Writers and Editors Career Information
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Significant Points· Most jobs require a college degree either in the liberal arts—communications,
journalism, and English are preferred—or a technical subject for technical writing
· Competition is expected to be less for lower paying, entry-level jobs at small daily and weekly newspapers, trade publications, and radio and television broadcasting stations in small markets.
· Persons who fail to gain better paying jobs or earn enough as independent writers usually are able to transfer readily to communications-related jobs in other occupations.
Nature of the WorkWriters and editors communicate through the
written word. Writers and editors generally fall into one of three categories.
Writers and authors develop original fiction and nonfiction for books,
magazines and trade journals, newspapers, online publications, company newsletters,
radio and television broadcasts, motion pictures, and advertisements. Technical
writers develop scientific or technical materials, such as scientific and
medical reports, equipment manuals, appendices, or operating and maintenance
instructions. They also may assist in layout work. Editors select and
prepare material for publication or broadcast and review and prepare a writer's
work for publication or dissemination.
Nonfiction writers either select a topic or are assigned one, often by an editor or publisher. Then, they gather information through personal observation, library and Internet research, and interviews. Writers select the material they want to use, organize it, and use the written word to express ideas and convey information. Writers also revise or rewrite sections, searching for the best organization or the right phrasing. .
Creative writers, poets, and lyricists, including novelists, playwrights, and screenwriters, create original works--such as prose, poems, plays, and song lyrics--for publication or performance. Some works may be commissioned (at the request of a sponsor); others may be written for hire (based on completion of a draft or an outline). Copy writers prepare advertising copy for use by publication or broadcast media, or to promote the sale of goods and services. Newsletter writers produce information for distribution to association members, corporate employees, organizational clients, or the public. Writers and authors also construct crossword puzzles and prepare speeches.
Technical writers put scientific and technical information into easily understandable language. They prepare scientific and technical reports, operating and maintenance manuals, catalogs, parts lists, assembly instructions, sales promotion materials, and project proposals. They also plan and edit technical reports and oversee preparation of illustrations, photographs, diagrams, and charts. Science and medical writers prepare a range of formal documents presenting detailed information on the physical or medical sciences. They impart research findings for scientific or medical professions, organize information for advertising or public relations needs, and interpret data and other information for a general readership.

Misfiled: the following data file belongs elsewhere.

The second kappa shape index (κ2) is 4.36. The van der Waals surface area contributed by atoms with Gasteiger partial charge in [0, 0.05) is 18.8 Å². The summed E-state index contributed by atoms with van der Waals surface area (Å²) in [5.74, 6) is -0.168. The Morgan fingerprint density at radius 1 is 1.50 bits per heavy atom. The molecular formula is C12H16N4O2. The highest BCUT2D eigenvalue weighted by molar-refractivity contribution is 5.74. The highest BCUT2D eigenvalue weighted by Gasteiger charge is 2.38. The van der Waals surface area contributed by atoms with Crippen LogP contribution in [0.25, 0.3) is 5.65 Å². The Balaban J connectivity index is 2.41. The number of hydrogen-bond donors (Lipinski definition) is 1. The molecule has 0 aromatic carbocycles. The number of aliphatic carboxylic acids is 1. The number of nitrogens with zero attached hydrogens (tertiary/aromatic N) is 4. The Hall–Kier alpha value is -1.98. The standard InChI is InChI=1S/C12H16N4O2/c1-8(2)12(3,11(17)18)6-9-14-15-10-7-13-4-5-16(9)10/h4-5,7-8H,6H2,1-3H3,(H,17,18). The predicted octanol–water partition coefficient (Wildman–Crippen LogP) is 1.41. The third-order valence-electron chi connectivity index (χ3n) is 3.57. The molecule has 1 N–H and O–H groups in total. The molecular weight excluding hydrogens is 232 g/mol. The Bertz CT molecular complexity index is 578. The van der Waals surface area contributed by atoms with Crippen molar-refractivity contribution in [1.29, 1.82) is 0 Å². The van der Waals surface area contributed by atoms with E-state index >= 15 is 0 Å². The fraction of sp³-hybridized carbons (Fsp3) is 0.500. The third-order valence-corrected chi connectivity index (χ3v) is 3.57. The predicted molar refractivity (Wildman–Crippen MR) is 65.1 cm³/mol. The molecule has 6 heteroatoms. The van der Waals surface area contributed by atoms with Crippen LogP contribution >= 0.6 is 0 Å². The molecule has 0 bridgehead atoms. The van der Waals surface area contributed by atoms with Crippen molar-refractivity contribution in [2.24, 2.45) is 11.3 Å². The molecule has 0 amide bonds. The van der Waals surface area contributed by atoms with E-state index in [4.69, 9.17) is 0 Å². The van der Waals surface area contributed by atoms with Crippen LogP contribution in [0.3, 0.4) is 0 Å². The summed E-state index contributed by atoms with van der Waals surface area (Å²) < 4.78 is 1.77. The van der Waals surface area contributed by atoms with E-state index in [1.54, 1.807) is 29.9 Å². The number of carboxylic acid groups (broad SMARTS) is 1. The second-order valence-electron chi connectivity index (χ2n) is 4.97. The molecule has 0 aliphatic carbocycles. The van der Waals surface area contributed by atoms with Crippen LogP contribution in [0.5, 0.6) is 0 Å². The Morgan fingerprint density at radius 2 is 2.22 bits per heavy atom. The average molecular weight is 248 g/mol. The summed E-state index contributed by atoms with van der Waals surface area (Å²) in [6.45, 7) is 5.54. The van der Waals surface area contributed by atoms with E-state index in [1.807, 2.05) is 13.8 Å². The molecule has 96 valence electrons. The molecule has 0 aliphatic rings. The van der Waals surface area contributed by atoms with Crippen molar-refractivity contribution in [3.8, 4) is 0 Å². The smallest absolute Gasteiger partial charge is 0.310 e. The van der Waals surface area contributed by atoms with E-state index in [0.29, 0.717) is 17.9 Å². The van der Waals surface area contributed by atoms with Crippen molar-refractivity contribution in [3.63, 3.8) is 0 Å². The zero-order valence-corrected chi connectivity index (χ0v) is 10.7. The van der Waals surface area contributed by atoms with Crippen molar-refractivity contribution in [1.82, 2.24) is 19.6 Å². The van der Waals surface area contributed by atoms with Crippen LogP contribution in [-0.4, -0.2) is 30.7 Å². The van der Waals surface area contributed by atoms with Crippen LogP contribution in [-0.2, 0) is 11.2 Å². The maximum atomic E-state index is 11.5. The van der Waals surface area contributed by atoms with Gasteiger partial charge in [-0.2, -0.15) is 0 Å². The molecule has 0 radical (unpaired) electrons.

Many writers prepare material directly for the Internet. For example, they may write for electronic newspapers or magazines, create short fiction, or produce technical documentation only available online. Also, they may write the text of Web sites. These writers should be knowledgeable about graphic design, page layout and desktop publishing software. Additionally, they should be familiar with interactive technologies of the Web so they can blend text, graphics, and sound together.
Freelance writers sell their work to publishers, publication enterprises, manufacturing firms, public relations departments, or advertising agencies. Sometimes, they contract with publishers to write a book or article. Others may be hired on a job-basis to complete specific assignments such as writing about a new product or technique.
Editors review, rewrite, and edit the work of writers. They may also do original writing. An editor's responsibilities vary depending on the employer and type and level of editorial position held. In the publishing industry, an editor's primary duties are to plan the contents of books, technical journals, trade magazines, and other general interest publications. Editors decide what material will appeal to readers, review and edit drafts of books and articles, offer comments to improve the work, and suggest possible titles. Additionally, they oversee the production of the publications.
Major newspapers and newsmagazines usually employ several types of editors. The executive editor oversees assistant editors who have responsibility for particular subjects, such as local news, international news, feature stories, or sports. Executive editors generally have the final say about what stories are published and how they are covered. The managing editor usually is responsible for the daily operation of the news department. Assignment editors determine which reporters will cover a given story. Copy editors mostly review and edit a reporter's copy for accuracy, content, grammar, and style.